Local stand-up comic Shawna Lutzow found her voice and a comedy cause after coming out.
As the new director of the U.W.’s Gender and Sexuality Campus Center (formerly the LGBT Campus Center), Warren Scherer brings to the job a wealth of experience and a dedication to listening and letting youth lead.
Emily Mills reviews the new biography about a transgender pioneer, “Lou Sullivan: Daring to Be A Man Among Men” by Brice D. Smith (Transgress Press, 2018)
Our Lives contributor Charles Wetzel talks coming out as a home-schooled kid in an Evangelical church, and finding a passion for both photography and politics.
Beloved east-side dessert shop Chocolaterian Cafe suffered a major fire in February and is relying on the goodwill of friends and supporters to help them survive.
Meet the independent group of attorneys behind Trans Law Help Wisconsin, and how they’re helping transgender and non-binary people navigate the rapids of a complex legal system.
Brewer Tim “Pio” Piotrowski reflects on the path less taken, hiking the Appalachian Trail, and his journey toward opening his own brewery in Madison.
Cow & Quince and Lucky Dog Farm owner Lori Stern looks back on a winding-but-thoughtful path that took her from teaching young mothers to building sustainable and safe community centered around healthy food.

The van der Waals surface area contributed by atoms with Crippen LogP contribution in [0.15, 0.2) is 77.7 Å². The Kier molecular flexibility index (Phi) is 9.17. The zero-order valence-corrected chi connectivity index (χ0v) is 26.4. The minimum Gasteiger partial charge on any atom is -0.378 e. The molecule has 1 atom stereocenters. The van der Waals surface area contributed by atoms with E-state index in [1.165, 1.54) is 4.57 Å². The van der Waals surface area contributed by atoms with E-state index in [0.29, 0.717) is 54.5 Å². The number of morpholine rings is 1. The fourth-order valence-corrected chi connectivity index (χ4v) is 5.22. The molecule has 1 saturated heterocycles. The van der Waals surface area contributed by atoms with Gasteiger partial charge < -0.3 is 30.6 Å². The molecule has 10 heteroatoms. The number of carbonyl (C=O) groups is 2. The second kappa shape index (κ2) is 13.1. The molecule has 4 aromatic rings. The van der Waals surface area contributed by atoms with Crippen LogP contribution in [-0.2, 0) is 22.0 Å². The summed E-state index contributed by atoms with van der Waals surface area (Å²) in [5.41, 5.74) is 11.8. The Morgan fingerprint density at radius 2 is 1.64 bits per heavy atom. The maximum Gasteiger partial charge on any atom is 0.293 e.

Oscar Villarreal and Jordan Wegner of Fuegos restaurant talk family, loss, and finding and sharing love through a delicious alliance between innovative and traditional foods.
A Room of One’s Own, Madison’s 43-year-old independent, feminist bookstore, will keep its doors open under new ownership by longtime employees
Vandalism at our own office, violence and harassment against the community, and increased antagonism from the highest levels of power are stark reminders of the continuing importance of LGBTQ Pride and visibility.
Get away, embrace island time, and reconnect with nature by visiting Madeline Island—the largest Apostle Island in one of the most progressive corners of Wisconsin.
When one Wisconsin parent learned his child was born intersex, it set him and his entire family on a crash course with medical professionals, and toward an even greater fight for acceptance and support.
U.W. Gender & Women’s Studies Professor Dr. Sami Schalk on the many twists and turns in her life as a bisexual, polyamorous, black woman, and creating the queer life her younger self didn’t know was possible.
It’s been a long and often fraught journey, but Dane County Circuit Court Commissioner Mario White is living his authentic life, fighting for justice, and pushing for better representation in the law.